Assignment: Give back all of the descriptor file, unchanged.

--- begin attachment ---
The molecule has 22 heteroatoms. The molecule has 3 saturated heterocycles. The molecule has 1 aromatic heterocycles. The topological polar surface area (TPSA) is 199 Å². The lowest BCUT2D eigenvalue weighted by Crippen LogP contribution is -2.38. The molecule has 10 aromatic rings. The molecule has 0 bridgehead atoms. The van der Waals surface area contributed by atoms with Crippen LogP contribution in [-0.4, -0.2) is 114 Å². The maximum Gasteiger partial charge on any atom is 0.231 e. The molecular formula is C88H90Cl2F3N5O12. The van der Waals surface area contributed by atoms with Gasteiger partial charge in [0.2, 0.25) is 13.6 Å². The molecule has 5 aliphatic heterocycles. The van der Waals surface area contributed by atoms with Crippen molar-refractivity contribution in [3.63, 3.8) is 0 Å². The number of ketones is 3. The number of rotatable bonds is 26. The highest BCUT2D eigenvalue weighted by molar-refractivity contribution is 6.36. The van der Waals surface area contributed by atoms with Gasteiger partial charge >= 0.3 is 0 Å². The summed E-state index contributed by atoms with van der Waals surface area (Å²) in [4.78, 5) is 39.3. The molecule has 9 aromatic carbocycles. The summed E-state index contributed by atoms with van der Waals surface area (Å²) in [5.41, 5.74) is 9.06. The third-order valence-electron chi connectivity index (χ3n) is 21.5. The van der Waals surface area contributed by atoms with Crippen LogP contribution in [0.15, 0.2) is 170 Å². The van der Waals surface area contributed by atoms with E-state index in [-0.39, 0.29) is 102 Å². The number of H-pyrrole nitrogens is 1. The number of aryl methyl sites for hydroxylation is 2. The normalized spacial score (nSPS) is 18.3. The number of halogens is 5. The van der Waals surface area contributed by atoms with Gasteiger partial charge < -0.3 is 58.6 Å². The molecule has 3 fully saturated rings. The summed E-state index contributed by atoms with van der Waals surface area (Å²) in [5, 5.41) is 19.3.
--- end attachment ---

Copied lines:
The molecule has 22 heteroatoms. The molecule has 3 saturated heterocycles. The molecule has 1 aromatic heterocycles. The topological polar surface area (TPSA) is 199 Å². The lowest BCUT2D eigenvalue weighted by Crippen LogP contribution is -2.38. The molecule has 10 aromatic rings. The molecule has 0 bridgehead atoms. The van der Waals surface area contributed by atoms with Crippen LogP contribution in [-0.4, -0.2) is 114 Å². The maximum Gasteiger partial charge on any atom is 0.231 e. The molecular formula is C88H90Cl2F3N5O12. The van der Waals surface area contributed by atoms with Gasteiger partial charge in [0.2, 0.25) is 13.6 Å². The molecule has 5 aliphatic heterocycles. The van der Waals surface area contributed by atoms with Crippen molar-refractivity contribution in [3.63, 3.8) is 0 Å². The number of ketones is 3. The number of rotatable bonds is 26. The highest BCUT2D eigenvalue weighted by molar-refractivity contribution is 6.36. The van der Waals surface area contributed by atoms with Gasteiger partial charge >= 0.3 is 0 Å². The summed E-state index contributed by atoms with van der Waals surface area (Å²) in [4.78, 5) is 39.3. The molecule has 9 aromatic carbocycles. The summed E-state index contributed by atoms with van der Waals surface area (Å²) in [5.41, 5.74) is 9.06. The third-order valence-electron chi connectivity index (χ3n) is 21.5. The van der Waals surface area contributed by atoms with Crippen LogP contribution in [0.15, 0.2) is 170 Å². The van der Waals surface area contributed by atoms with E-state index in [-0.39, 0.29) is 102 Å². The number of H-pyrrole nitrogens is 1. The number of aryl methyl sites for hydroxylation is 2. The normalized spacial score (nSPS) is 18.3. The number of halogens is 5. The van der Waals surface area contributed by atoms with Gasteiger partial charge < -0.3 is 58.6 Å². The molecule has 3 fully saturated rings. The summed E-state index contributed by atoms with van der Waals surface area (Å²) in [5, 5.41) is 19.3.